Everything’s big in Texas – including the radio engineering.
North Texas boasts one of the nation’s biggest AM directional arrays; the 12-tower night site of KFXR 1190, 25 miles east of Dallas in Rockwall; one of the biggest FM/TV antenna farms, at Cedar Hill; and a long history of engineering innovation that includes names like Marti and Continental.
During the NAB Radio Show, engineering sessions will bring together industry experts to discuss the ever-changing world of analog and digital radio.
Broadcast Electronics is sponsoring an afternoon event on Tuesday Sept. 19, from 2-5 p.m., focused on “HD Radio: All the Basics and More.” It’s divided into three hour-long sessions. NAB lists this as part of the convention, though an attendee badge is not required; the seminar is free and held at the Miro Room at the Hilton Anatole.
The first hour focuses on the “processes, pitfalls, strategies and successes” of HD Radio implementation to date and is intended for both non-technical and technical attendees. The second hour is about technical planning and realization, including current and future system architectures, and is aimed at engineers and decision-makers. The third is for engineers and covers “nuts and bolts” tech issues.
BE repeats its seminar Wednesday afternoon.
Attendee registration for the convention opens Tuesday at 4 p.m., and there is a “meet and greet” reception from 4 to 7.
The Wednesday, Sept. 20, convention schedule offers a day of technical presentations sponsored by NAB in cooperation with SBE Dallas Chapter 67.
Morning presentations will include “Planning Considerations for Upgrading to HD,” with Alan White, Continental Electronics broadcast product engineer; “Transmitter Installation, Setup and Tuning,” with Richard Garrett, a field service manager with the company; and “System Verifications and Measurement Procedures,” with Continental Vice President for Engineering Dan Dickey.
On Wednesday afternoon, the SBE will give certification exams to candidates who have signed up in advance.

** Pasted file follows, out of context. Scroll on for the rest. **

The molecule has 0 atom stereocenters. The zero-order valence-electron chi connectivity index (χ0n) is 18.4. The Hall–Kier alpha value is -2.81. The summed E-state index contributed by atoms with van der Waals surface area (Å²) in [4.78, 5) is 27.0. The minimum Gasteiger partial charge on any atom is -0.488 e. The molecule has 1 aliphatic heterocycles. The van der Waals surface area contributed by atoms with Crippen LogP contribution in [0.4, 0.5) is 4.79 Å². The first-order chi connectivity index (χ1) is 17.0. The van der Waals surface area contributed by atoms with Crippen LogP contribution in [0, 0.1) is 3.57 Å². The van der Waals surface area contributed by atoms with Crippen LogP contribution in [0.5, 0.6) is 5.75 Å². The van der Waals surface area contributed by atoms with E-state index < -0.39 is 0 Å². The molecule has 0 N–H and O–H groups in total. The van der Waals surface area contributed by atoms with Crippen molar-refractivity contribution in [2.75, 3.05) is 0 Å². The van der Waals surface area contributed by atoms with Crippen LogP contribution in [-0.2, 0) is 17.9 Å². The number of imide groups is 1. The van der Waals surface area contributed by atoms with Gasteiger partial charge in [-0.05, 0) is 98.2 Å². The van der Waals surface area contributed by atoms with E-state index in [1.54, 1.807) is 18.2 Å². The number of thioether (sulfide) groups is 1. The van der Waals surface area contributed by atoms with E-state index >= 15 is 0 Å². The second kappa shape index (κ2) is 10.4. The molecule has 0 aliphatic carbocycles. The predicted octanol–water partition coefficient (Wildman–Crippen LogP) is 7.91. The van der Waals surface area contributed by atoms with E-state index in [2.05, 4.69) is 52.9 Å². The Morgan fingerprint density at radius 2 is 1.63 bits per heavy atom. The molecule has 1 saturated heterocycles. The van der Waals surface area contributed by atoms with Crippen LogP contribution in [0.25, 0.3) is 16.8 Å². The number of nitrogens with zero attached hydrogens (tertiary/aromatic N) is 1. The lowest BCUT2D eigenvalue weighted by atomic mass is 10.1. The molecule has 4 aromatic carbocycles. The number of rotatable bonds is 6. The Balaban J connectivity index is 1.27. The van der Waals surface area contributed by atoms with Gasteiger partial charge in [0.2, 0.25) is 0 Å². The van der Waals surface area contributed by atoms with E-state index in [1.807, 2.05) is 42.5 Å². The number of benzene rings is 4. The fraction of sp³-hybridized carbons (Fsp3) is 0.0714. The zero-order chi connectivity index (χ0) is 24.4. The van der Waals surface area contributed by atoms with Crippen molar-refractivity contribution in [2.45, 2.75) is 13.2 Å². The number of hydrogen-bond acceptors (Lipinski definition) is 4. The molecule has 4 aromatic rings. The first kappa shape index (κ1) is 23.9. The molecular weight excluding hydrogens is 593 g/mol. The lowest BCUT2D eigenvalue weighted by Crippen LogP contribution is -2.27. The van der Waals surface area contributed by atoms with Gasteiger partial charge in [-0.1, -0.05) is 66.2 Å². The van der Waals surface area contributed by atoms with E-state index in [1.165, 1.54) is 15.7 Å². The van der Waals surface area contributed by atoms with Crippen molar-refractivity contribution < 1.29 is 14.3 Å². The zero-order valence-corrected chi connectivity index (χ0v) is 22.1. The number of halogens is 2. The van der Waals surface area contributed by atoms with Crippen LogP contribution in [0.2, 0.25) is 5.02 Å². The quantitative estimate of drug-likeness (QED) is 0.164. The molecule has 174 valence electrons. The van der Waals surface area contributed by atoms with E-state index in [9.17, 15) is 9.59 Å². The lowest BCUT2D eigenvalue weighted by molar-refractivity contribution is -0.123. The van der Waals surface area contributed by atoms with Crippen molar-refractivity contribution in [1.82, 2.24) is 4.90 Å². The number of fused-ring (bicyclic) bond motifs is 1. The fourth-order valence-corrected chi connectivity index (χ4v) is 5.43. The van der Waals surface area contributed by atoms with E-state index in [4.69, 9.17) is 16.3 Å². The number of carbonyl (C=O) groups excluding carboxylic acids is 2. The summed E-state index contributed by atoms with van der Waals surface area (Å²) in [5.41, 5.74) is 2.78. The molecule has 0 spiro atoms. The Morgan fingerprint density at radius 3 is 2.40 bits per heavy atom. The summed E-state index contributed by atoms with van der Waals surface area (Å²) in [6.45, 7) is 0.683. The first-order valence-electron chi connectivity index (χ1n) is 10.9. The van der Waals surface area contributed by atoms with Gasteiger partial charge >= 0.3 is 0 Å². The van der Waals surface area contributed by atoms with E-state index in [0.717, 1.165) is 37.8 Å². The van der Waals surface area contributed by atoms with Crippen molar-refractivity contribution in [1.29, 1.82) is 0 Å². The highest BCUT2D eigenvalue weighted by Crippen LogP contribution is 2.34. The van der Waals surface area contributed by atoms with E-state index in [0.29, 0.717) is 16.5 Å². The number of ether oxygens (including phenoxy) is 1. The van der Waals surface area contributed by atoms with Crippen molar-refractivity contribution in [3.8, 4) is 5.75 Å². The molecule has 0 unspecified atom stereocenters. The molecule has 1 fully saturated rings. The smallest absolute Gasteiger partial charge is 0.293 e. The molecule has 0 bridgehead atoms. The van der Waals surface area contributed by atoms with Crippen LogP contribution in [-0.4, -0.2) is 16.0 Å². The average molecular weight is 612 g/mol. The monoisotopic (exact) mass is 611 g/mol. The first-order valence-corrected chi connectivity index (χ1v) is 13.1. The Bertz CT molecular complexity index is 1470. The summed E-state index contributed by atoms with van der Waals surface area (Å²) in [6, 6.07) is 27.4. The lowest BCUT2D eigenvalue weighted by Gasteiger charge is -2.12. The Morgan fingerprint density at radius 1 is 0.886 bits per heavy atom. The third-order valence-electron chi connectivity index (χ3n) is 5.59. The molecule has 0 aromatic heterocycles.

On Thursday morning, Sept. 21, the Radio Technology Forum kicks off with Geoffrey Mendenhall, vice president, radio engineering for Harris Broadcast Communications, speaking on “Real-Time Adaptive Correction” for HD Radio and DRM installations.
Steve Davis, Clear Channel Radio senior vice president, engineering, will share his recent experience on “Radio Studio Buildouts,” a subject he says has changed considerably with the advent of digital networked audio systems.
“There’s less equipment in the control rooms these days,” Davis says of his company’s recent projects, which have moved an increasing amount of gear to centralized rack rooms, leaving only control surfaces and microphones in the studios themselves.
“The typical radio station today, yes you have a live DJ,” Davis says, “but he’s playing music off an automation system, so why have all the servers in the studio?”
An increased focus on emergency preparedness is changing the face of studio design, too. Davis says generator and UPS capability has become standard in his company’s buildouts, and there’s more attention being paid to the ability to shift broadcast operations to remote backup sites in the event of a disaster.
Davis says the rollout of HD Radio multicasting has changed the way studio complexes are designed, with many production rooms doubling as studios for HD2 multicast signals.
“It’s hard to look at the crystal ball and see how much studio involvement there will be” from multicast operations in the future, Davis said.